How is Weka; “condemned with [her] own words”? Not agreeing with you in every particular is not the same as being an; ” environmental enemy who has run out of rational argument”.

                  In terms of; “going on to demand that something real be done about it, by our policy makers”, how successful has that been so far? Can you point to one policy of any political party than your interminable demands have altered in the slightest?

                  I remember some time ago suggesting that; if you were dissatisfied with Green Party Environmental policy, that you should join up and get involved in drafting it (I can’t be bothered trawling back through previous comments to get the exact phrasing – you’re right about that being tedious work). The Internet Party also crowd-source much of their policy, so that might be a place to try if the Greens are too main-stream for you.

                  Once again; “You’d be more persuasive if you talked to people, rather than at them.”

                  • weka

                    Thanks Pasupial. It’s weirdly fascinating, how Jenny repeatedly attacks people who are on the same side as her re the issues.

                    Not surprised to see her telling lies about me, this leopard hasn’t changed her spots.

                    • Jenny

                      Not surprised to see her telling lies about me, this leopard hasn’t changed her spots.

                      weka

                      weka you continually accuse me of being a liar.

                      We have differences of opinion, sure.

                      But point out just one lie.

                    • karol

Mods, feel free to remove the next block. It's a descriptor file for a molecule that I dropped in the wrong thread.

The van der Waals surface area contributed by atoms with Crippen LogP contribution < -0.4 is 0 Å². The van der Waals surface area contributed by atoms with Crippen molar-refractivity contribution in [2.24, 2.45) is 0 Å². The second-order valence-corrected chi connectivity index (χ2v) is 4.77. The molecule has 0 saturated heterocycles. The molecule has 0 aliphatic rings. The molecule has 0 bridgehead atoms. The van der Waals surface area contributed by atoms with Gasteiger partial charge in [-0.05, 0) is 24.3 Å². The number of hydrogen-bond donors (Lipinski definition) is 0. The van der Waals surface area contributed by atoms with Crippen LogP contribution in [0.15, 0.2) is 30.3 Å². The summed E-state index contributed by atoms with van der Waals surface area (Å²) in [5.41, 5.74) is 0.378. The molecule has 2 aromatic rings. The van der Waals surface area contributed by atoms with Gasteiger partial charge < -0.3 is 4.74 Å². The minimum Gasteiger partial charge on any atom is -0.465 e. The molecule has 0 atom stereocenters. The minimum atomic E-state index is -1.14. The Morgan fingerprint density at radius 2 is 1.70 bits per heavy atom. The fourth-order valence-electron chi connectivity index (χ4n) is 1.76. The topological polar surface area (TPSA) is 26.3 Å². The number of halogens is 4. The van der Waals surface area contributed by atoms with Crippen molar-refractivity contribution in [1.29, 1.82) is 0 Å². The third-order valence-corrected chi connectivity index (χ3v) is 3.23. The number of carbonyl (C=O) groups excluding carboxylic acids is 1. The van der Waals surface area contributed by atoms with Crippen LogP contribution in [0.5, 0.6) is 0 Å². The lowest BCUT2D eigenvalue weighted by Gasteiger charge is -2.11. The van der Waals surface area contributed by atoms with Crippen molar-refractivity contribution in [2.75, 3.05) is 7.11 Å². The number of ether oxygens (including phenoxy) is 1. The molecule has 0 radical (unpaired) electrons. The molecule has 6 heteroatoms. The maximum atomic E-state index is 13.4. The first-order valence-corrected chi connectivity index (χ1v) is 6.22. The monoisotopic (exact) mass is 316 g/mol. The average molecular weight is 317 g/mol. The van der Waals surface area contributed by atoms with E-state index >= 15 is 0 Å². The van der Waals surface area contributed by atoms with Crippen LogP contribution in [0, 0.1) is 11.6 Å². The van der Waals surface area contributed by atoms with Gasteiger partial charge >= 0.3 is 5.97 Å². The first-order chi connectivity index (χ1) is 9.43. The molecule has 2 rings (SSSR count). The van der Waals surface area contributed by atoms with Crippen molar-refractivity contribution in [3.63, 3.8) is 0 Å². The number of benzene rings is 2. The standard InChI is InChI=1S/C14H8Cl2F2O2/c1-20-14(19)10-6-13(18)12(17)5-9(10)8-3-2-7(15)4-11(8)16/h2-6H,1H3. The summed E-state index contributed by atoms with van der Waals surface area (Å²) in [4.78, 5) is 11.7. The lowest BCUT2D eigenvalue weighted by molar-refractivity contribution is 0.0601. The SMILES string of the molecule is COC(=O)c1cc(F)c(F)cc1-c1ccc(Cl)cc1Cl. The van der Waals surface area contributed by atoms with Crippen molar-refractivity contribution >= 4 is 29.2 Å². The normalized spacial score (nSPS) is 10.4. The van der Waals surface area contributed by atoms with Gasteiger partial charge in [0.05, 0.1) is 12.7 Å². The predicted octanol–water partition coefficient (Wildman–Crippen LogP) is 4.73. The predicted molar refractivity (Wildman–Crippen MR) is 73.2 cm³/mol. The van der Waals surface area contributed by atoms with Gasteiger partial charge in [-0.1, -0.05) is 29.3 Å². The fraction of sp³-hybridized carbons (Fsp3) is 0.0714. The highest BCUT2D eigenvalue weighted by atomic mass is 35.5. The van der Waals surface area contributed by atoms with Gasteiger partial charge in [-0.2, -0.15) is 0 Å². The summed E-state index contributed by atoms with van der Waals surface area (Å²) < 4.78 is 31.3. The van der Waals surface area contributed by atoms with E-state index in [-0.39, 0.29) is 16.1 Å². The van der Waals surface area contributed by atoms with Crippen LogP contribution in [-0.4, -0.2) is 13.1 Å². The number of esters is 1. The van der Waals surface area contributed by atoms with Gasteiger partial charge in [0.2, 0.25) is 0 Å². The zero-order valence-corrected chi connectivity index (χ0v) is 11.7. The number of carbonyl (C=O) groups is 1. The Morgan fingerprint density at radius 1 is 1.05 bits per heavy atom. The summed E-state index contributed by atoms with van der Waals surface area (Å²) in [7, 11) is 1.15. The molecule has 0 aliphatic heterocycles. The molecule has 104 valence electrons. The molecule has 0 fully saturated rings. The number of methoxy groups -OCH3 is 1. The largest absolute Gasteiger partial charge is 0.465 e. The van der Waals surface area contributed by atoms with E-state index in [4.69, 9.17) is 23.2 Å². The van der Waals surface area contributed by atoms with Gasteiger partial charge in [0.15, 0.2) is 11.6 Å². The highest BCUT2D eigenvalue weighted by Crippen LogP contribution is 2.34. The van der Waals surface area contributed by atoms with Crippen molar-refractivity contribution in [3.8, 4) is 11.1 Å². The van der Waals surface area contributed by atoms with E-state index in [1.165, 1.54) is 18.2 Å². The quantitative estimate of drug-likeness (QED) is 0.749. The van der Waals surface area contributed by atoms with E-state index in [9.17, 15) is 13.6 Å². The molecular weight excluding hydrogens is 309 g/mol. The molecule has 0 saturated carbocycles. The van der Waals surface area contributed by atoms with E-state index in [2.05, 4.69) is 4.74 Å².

As I see it, saying weka is “Blue Green” if not a lie – it’s more an opinion than a fact – is strange.

                      To me a Blue Green is someone who holds right wing values on things like economic and social policy. Things that weka regular argues from a left wing perspective.

                      Jenny’s definition of Blue Green given with that comment:

                      At best weka I would describe you as a Blue Green, yes concerned about Maui Dolphins and Native Forests but not willing to lift your sights to the bigger and more challenging and admittedly more intimidating spectre of climate change

                    • weka

                      Of course you are a liar Jenny, a slipperly one at that. Obviously I’m not on the political right, and obviously I don’t have do Greenlite. That’s all on record on ts. So why bother trying to make out I’m bluegreen or that I don’t care about AGW so long as a few species get saved? This isn’t about us disagreeing on opinion about my politics, it’s about you deliberately misrepresenting my politics.

                      Plus what karol said.

                  • Jenny

                    Can you point to one policy of any political party than your interminable demands have altered in the slightest?

                    Pasupial

                    No, but this position could change very soon.

                    I might add that there are many, many others trying the gentle and polite method of persuasion and they are having about the same amount of success.

            • Pasupial 6.2.1.2.1.2

              Jenny

              Seriously? You are calling Weka out for; “use of pejorative phrasing and ad hominem abuse”? Do you own a mirror, or are they forbidden by the tenets of your Greener-than-thou creed?

              At least your not “First”ing every Open Mike these days. But I really thought you were a sock-puppet characture of a Screeching Greenie by some RW troll for quite some time there. You’d be more persuasive if you talked to people, rather than at them.

              Anyway; back to the topic at hand. You repeatedly refer to; “the Greenpeace climate voter campaign”. Now, I signed up via Greenpeace myself, but it is important to note that the campaign is a supported jointly by: Forest & Bird, Generation Zero, 350 Aotearoa, WWF & Oxfam NZ; as well as Greenpeace.

              And the count is presently at 14, 796.

  7. Sable 7

    An excellent initiative but as is often the case like many I had no idea it was even happening until I visited this site. Really need to market themselves to get the message out to the wider population.

  8. evnz 8

    If anyone wants to do something about climate change why not simply vote for the Green Party. If enough did you would have a carbon tax after this election. I like the suggestion that if you think the Greens are too conservative,why not join them and have some input into their policy process which is amazingly democratic.